It was announced last week that $649,000 of the state’s capital budget is being considered for three projects in Clermont County.
If the capital bill, introduced as House Bill 699, passes the Ohio House of Representatives before the end of the year as it is expected to, the three projects which will benefit from the funds are the Williamsburg-Batavia hike and bike trail, the dock at East Fork’s William Harsha Lake, and the county’s communications and emergency operations center in Batavia.
The bill and the projects are sponsored and supported by State Senator Tom Niehaus of New Richmond, State Representative and Miami Township resident Joe Uecker, and State Representative Danny Bubp of West Union.
About $330,000 of the funds have been set aside for the first phase of a project intended to expand the 15-mile Williamsburg-Batavia hike and bike trail through the East Fork State Park (including the construction of a bridge over the Cain Run Creek).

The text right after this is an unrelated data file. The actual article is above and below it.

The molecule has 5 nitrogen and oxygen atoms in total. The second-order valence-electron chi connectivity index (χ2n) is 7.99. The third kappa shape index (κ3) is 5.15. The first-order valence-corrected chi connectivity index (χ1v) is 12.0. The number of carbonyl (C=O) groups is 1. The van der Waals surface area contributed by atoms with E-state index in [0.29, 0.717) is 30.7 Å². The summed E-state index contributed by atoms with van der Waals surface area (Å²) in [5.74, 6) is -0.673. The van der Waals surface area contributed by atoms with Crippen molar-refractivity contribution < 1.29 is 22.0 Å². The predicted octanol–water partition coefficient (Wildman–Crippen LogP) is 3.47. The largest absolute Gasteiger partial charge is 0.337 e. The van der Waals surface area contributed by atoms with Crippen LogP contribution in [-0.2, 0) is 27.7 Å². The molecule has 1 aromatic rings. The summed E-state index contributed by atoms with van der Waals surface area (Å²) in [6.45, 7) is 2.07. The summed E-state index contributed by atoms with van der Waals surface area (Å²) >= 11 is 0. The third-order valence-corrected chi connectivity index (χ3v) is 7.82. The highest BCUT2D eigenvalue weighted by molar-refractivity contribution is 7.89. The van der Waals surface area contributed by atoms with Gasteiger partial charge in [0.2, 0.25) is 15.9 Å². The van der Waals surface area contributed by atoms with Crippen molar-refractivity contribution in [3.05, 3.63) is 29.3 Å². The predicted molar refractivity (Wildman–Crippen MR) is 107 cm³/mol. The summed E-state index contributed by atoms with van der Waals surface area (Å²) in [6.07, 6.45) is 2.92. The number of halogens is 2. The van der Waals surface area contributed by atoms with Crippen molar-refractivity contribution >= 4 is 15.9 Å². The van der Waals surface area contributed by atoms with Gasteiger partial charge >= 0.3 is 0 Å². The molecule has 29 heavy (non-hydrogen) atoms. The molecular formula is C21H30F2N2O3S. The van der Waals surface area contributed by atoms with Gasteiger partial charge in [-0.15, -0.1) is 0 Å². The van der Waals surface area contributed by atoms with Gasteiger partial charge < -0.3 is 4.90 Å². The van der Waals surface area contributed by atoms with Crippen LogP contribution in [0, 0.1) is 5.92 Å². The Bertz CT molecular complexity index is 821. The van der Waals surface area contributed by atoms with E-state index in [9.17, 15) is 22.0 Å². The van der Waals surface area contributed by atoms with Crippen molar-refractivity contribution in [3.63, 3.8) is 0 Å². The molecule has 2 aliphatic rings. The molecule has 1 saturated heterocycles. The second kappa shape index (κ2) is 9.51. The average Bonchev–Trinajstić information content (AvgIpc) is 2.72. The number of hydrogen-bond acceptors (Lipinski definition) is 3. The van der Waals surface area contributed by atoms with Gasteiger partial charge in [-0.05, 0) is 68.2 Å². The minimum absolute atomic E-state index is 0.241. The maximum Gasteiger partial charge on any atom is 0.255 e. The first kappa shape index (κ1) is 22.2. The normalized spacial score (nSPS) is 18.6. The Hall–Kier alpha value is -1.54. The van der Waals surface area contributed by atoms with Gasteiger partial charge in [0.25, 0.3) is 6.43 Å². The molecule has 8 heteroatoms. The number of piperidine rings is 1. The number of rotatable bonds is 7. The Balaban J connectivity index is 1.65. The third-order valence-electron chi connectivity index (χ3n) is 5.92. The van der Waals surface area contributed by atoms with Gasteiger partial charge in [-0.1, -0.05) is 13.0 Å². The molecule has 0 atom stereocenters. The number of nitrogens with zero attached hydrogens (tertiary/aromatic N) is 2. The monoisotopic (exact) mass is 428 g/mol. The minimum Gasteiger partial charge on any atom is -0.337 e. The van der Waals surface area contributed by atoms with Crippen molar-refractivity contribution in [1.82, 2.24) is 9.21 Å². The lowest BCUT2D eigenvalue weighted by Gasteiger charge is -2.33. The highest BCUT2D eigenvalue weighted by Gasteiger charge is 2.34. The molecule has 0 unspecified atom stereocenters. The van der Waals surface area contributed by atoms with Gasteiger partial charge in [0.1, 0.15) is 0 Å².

Engineering and design work are already underway for this first phase of the trail connecting the village of Williamsburg to the East Fork State Campground.
Another $19,000 of the capital funds has been earmarked to help rebuild and refurbish the 26-year-old Harsha Lake's boat dock.
Improvements to the dock will include replacing several sections, the repair of several flotation parts, and the painting and resurfacing of the entire structure.
Some $300,000 of the bill is being considered for upgrades to the Batavia Communications and Emergency Operations Center, the home for all of the emergency support services in Clermont County.
The communications center includes the 911 emergency dispatch system, the Emergency Management Agency, the Office of Technology, Communications, and Security, and the Department of Public Safety Services.
The funds received through the capital budget will enable the county to expand the current operations center, said Center Director Beth Nevel.
The capital bill is the state's building and renovations legislature; the funds are generated through the sale of bonds, as opposed to tax dollars, to fund infrastructure projects around the state.
Ohio's constitution places spending limits on how much the state can earmark for infrastructure improvements.
Niehaus, Bubp, Uecker, and other state legislators prioritize the projects that will create jobs, generate capital, and stimulate economic growth.
The capital bill is expected to pass by Jan. 1, 2007.